Well, it certainly can be done. But, you are going to need to do a lot of reading, and get into some nuts and bolts of the software end of it. I'll do as brief of a description as I can. This is assuming you are wanting to do a full time APRS station, digipeater and Igate, and have a full time internet connection available.
What you need:
A decent Windows XP machine.
UI-View32 APRS client software
Good, stable radio (such as a modern 2M rig, or even a Motorola GM300)
First, the computer needs it's BIOS set to "restart on power fail". That way it will stay running as long as power is available, and restart after a power failure. If you have generator power as automatic backup, that's even better.
The UI-View32 software has to undergo a lot of modifications. A lot of the changes that have to be made are detailed at this website (http://www.wa8lmf.net/aprs/UIview_Notes.htm
). Also, the ini file has to editied for the digipeater to work right. (DO NOT SKIP THIS!) This page (http://www.apritch.myby.co.uk/uiview_newn-n.htm
) will detail what has to be changed, and even has a form that generates the changed text so you can copy and paste it. You also want a shortcut to the UI-View32 exe in the StartUp folder so that it automatically starts when the repeater does.
The IGate has to be setup (if you plan to do that), and I set the UI-View32 Scheduler to automatically connect to the internet one minute after the software starts. It is also a good idea to set the Scheduler to do a RESTART of UI-View32 once every 24 hours. That does a memory dump in Windoze. (UI-View32 will usually, not always, stop responding about every 3 days without the RESTART.)
The TNC you use will have to be capable of KISS mode. Documentation on both those TNCs is available on the Internet, if you don't have manuals. I'm not sure about the 2400, but almost positive the Plus will do KISS. Either way, I would have a battery backup that has no change over for the rig and TNC. Kantronics TNCs can do some weird stuff when power fails for even a second. If you want a good choice for what you are wanting to do at a fair price, but better, look at the TNC-X. you will need only the TNC, no daughter boards, and the USB option if desired. (http://tnc-x.com/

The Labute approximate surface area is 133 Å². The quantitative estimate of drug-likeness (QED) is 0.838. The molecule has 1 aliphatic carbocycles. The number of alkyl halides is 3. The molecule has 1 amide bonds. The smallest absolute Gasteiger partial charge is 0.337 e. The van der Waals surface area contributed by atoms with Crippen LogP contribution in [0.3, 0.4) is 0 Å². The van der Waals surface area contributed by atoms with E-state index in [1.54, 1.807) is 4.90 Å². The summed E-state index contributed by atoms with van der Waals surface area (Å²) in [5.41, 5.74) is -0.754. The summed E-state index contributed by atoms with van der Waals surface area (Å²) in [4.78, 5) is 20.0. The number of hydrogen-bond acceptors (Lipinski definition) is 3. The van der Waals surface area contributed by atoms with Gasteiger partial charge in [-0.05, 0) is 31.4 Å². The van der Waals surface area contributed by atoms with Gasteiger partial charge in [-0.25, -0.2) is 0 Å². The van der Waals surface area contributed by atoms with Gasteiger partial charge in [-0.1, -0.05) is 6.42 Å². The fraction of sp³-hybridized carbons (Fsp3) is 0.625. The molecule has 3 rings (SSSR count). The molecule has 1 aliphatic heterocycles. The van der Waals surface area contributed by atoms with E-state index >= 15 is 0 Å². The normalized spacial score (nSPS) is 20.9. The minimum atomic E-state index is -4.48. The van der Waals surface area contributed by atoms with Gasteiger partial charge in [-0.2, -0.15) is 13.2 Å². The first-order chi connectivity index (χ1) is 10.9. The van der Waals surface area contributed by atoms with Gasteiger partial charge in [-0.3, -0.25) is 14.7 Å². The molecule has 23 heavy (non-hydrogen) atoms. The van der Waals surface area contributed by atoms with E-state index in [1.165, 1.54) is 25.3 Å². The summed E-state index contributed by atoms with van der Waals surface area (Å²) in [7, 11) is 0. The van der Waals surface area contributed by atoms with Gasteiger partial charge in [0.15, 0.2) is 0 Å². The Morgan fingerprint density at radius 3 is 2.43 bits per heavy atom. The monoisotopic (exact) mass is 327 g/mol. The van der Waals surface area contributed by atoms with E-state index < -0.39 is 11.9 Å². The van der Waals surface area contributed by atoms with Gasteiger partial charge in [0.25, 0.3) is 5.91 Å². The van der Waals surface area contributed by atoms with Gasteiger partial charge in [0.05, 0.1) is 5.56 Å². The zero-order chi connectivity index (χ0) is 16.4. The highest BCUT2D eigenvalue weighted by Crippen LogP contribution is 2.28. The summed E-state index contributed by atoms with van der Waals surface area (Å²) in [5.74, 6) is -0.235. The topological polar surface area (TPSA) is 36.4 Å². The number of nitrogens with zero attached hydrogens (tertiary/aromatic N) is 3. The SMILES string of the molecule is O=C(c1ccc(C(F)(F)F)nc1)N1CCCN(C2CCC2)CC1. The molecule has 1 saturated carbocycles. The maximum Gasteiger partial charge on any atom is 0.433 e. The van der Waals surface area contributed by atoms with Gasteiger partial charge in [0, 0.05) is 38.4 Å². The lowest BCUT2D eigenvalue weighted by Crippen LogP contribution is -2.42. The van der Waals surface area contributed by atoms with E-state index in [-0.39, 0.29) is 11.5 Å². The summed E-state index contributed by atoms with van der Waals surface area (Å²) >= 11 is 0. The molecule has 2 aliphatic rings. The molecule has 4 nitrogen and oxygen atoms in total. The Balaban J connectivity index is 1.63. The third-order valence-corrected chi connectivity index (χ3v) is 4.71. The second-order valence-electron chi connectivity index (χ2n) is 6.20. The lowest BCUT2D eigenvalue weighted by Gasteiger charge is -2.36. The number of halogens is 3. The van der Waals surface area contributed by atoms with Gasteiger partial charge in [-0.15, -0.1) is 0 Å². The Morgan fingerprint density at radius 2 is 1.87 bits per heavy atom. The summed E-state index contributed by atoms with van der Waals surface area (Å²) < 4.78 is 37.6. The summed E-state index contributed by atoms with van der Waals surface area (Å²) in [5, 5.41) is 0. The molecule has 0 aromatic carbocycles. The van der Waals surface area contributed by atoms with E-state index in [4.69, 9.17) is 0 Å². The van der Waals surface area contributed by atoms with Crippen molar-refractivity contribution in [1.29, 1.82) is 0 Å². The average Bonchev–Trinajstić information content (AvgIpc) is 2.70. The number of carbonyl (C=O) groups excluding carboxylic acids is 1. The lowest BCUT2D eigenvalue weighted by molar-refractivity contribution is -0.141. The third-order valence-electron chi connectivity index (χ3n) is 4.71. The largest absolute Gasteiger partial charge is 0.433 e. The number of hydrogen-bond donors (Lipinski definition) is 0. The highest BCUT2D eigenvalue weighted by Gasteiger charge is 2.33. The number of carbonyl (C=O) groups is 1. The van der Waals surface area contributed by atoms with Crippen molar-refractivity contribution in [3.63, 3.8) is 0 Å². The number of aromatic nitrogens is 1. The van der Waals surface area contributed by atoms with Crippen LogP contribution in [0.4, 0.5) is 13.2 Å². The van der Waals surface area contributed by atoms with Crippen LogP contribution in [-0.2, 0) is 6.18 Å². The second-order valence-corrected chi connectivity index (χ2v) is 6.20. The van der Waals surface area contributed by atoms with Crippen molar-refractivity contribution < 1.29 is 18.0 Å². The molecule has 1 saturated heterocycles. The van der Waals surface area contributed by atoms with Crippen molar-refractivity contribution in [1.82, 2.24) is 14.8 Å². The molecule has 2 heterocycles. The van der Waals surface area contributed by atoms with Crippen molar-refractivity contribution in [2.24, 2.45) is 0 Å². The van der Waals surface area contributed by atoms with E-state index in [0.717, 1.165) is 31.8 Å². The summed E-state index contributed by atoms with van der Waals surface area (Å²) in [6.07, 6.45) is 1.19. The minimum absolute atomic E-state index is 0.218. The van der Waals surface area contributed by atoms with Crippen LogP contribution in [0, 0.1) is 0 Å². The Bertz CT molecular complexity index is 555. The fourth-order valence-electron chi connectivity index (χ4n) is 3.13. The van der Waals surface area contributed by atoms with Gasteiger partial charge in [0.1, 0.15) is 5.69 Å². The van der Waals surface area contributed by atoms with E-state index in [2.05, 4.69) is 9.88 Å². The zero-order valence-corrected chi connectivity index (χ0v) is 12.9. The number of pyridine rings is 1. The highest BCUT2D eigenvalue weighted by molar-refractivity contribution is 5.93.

The rig has to be stable on frequency. (Voice of experience here...) Our club's first rig wound up drifting about 6khz off frequency, and you couldn't get it to stay stable. (Old KDK.)
If this is going to be at a remote location, such as a club shack in an EOC or something, you can do several things to "monitor" it. One, have at least a listen only APRS setup at home (scanner, sound card, AGWPE, UI-View32). You can also check http://aprs.fi/
occasionally to see if it is up. (Most of the time, you can enter the call sign in Google and one of the links will be to that website.) To actually be able to control the computer remotely, you can use the free version of LogMeIn.
I hope this helps you some. Like I said, it's going to be a learning experience. Make sure to talk to other APRS sysops around you, as you do not want to do something that breaks the system. A mis-configured digipeater or IGate can wreak havoc in a local area, and even to the entire system.
I am sysop for KG4FZR-7, the McMinn Co Amateur Radio Club APRS Station, digi and Igate. It's up almost 24/7, and is pretty much as described above. (Plus a packet system, including digi, node, and WL2K RMS... see http://www.mcminnarc.com/kg4fzrdigital/kg4fzrdigitalops.html